Recently I had the pleasure to initiate the first solo exhibition of Shomei Tomatsu in Germany, which is currently on show at Galerie Priska Pasquer.
Shomei Tomatsu at Galerie Priska Pasquer Cologne
Exhibition: March 13 – April 17, 2010
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I was quite busy the whole summer working Galerie Priska Pasquer on the program of Japanese photography – including a trip to Tokyo. One result of my work can currently be seen at our gallery:
Ikko Narahara – Photographs from the 1950s to the 1970s
It’s the first solo exhibition of Ikko Narahara´s work in Germany and the first time that his vintage prints from the 60s and 70s are on show in a gallery.
Ikko Narahara, born in 1931 in the Fukuoka Prefecture was self taught photographer. The response to his first (one week) solo exhibition in Tokyo’s only photo gallery was so positive that he decided to become a photographer. Soon after he took part in the groundbreaking photography exhibition ‘The Eyes of Ten’ in Tokyo in 1957. Two years later he became one of the co-founders of the legendary photo agency VIVO (in collaboration with Shomei Tomatsu, Eikoh Hosoe, Kikuji Kawada, and others), which was to be the epicenter for a new generation of Japanese photographers.
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John Szarkowski, a curator who almost single-handedly elevated photography’s status in the last half-century to that of a fine art, making his case in seminal writings and landmark exhibitions at the Museum of Modern Art in New York, died in on Saturday in Pittsfield, Mass. He was 81.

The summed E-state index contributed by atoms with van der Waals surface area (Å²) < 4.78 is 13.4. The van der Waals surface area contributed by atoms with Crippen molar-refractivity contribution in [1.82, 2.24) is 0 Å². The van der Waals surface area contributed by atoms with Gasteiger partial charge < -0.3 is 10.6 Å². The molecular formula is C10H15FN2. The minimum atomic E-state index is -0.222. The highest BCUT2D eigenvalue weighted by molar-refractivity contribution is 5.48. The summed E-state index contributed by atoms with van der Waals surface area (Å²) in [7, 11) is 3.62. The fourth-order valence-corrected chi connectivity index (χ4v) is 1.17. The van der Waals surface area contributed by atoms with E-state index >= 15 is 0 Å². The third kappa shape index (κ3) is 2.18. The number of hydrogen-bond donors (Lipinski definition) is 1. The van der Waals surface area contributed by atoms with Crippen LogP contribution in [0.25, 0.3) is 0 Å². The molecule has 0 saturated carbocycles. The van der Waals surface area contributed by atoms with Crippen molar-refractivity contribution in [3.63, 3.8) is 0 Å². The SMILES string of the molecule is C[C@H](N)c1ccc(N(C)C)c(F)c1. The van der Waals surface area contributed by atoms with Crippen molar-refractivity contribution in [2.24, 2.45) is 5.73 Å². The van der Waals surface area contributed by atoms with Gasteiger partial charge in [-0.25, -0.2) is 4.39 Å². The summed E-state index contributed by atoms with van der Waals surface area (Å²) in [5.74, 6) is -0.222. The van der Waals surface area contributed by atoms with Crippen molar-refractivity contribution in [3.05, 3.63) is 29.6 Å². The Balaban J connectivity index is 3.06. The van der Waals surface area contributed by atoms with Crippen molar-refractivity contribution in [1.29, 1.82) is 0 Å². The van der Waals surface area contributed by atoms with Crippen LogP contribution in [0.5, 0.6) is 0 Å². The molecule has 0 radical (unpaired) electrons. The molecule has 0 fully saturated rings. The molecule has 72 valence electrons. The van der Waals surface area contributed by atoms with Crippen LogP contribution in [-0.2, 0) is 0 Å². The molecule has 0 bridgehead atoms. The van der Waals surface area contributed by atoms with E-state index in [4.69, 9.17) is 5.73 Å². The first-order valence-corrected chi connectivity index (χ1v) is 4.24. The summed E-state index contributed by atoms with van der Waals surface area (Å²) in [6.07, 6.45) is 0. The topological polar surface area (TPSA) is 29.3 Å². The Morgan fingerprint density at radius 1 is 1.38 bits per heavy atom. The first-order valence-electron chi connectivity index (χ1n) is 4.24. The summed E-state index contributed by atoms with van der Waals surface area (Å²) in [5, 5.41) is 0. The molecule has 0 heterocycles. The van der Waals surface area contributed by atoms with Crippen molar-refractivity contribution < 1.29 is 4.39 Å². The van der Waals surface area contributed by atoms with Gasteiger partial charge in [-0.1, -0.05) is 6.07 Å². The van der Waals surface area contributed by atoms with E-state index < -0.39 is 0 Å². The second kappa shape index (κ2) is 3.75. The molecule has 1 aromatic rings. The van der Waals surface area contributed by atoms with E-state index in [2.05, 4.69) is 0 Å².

[Quote: New York Times Obituary]
As the New York Times points out John Szarkowski “was first to confer importance on the work of Diane Arbus, Lee Friedlander and Garry Winogrand” and two of his books, “‘The Photographer’s Eye,’ (1964) and ‘Looking at Photographs: 100 Pictures From the Collection of the Museum of Modern Art’ (1973), remain syllabus staples in art history programs.” Szarkowski also introduced the work by William Eggleston in the now legendary exhibition “William Eggleston’s Guide” (1976). This exhibition “was widely considered the worst of the year in photography.”
New Japanese Photography, MOMA, New York 1974
New Japanese Photography
John Szarkowski left definitely his mark in the field of American photography, but not only there. In 1974 John Szarkowski organized together with Shôji Yamagishi (editor of Camera Mainichi magazine) the exhibition “New Japanese Photography”. The exhibition introduced 15 photographers, amongst them the grand masters of Japanese photography: Ken Domon, Yasuhiro Ishimoto, Shomei Tomatsu, Kikuji Kawada, Masatoshi Naitoh, Tetsuya Ichimura, Hiromi Tsuchida, Masahisa Fukase, Ikko, Eikoh Hosoe, Daido Moriyama, Ryoji Akiyama, Ken Ohara, Shigeru Tamura, and Bishin Jumonji.
It was the first major exhibition about contemporary Japanese photography outside Japan ever.
Kikuji Kawada: The Japanese National Flag, 1960-65